Sussman suggests that for a number of years, most researchers in the fields of biology, anthropology, and genetics have agreed that biological “races” do not exist among modern humans and that race is a cultural construct, albeit with phenotypical differences among population groups. In this work, you “can’t tell a book by its cover” or, in this case, its title, since the book’s main emphasis is the evolution of the nineteenth-century hereditarian and early twentieth-century eugenics movements and its leaders and detractors into contemporary times. The book focuses on what Sussman perceives to be “racist” researchers and organizations—those who suggest the possibility of biological differences between human population groups. It glorifies the anthropological school of Franz Boas and discusses the hidden agenda of obscure philanthropic groups to re-institute immigration-restriction reform or rescind voting rights from minorities in contemporary American society.

Chapter I introduces two early concepts of race since the Middle Ages that recur throughout the book—the pre-Adamite (polygenism) and degenerate (monogenism) theories. The pre-Adamites believed that races, other than whites, were created before Adam and Eve and that they were biologically fixed. Degenerate theory suggested that environment influenced “racial” characteristics, and that all humans were created by God, though non-whites were inferiors who needed guidance from whites. The chapter discusses the many early eighteenth-and nineteenth-century scientists and thinkers who embraced these various theories, including John Locke, Carl Linnaeus, Jean-Baptiste Lamarck, David Hume, Immanuel Kant, Arthur de Gobineau, Charles Darwin, Ernst Haeckel, Herbert Spencer, and Francis Galton, among others.

Chapter 2 and 3 detail the early twentieth-century, American eugenics movement with a focus on various leaders, including Madison Grant, Charles Davenport, Henry Osborn, Harry Laughlin, and Henry Goddard, discussing their influence on the immigration-restriction movement, iq tests, and negative eugenics, characterized by sterilization. Sussman also covers such organizations as the Eugenics Records Office and the Galton Society, as well as international eugenic conferences and related issues. In his opinion, the entire eugenics movement amounts to “blatant racism” (85). He is silent about the fact that many aspects of the eugenics movement were intertwined with early twentieth-century public-health measures that sought to improve the health of the American people—regardless of ethnicity—by raising public awareness of tuberculosis, sexually transmitted diseases, and alcohol/drug abuse and by promoting exercise, clean water, good nutrition, personal hygiene, healthy children, immunization, etc.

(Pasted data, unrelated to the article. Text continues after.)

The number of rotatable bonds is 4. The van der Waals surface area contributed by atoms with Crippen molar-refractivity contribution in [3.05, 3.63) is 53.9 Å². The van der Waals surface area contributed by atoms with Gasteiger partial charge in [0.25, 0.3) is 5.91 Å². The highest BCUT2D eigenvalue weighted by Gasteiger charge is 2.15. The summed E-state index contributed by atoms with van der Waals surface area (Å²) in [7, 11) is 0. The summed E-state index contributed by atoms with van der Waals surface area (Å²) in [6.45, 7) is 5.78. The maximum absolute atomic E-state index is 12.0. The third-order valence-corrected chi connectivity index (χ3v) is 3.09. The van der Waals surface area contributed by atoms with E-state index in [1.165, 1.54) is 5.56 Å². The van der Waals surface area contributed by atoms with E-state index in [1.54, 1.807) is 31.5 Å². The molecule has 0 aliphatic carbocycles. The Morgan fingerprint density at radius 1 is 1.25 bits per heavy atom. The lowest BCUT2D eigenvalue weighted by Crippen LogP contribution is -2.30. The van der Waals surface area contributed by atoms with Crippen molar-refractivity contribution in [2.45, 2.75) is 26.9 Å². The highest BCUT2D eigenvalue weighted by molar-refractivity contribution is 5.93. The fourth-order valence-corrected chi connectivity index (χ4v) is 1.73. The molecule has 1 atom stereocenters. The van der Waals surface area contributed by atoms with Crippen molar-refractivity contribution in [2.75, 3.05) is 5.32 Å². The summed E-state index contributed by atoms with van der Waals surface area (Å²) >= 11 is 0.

Chapter 4, in which Sussman shows the interlinking of American with German eugenics, portrays the various leaders of the German eugenics movement, including Ernst Rüdin, Eugen Fischer, Fritz Lenz, Alfred Ploetz, and Otmar von Verschurer, through the end of Nazi Germany and World War II. Chapter 5 treats Boas’ development of the concept of culture and its effect on human populations. Chapter 6 goes into greater detail about cultural anthropology and covers the conflict between various schools of thought, each side accusing the other of not doing true science.

The remainder of the book examines the downfall of the eugenics movement in the United States and the acceptance of culture…

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The Case for Black Doctors

Posted in Articles, Health/Medicine/Genetics, Identity Development/Psychology, Media Archive, United States on 2015-05-18 02:19Z by Steven

The Case for Black Doctors

The New York Times
2015-05-15

Damon Tweedy, Assistant Professor of Psychiatry and Behavioral Sciences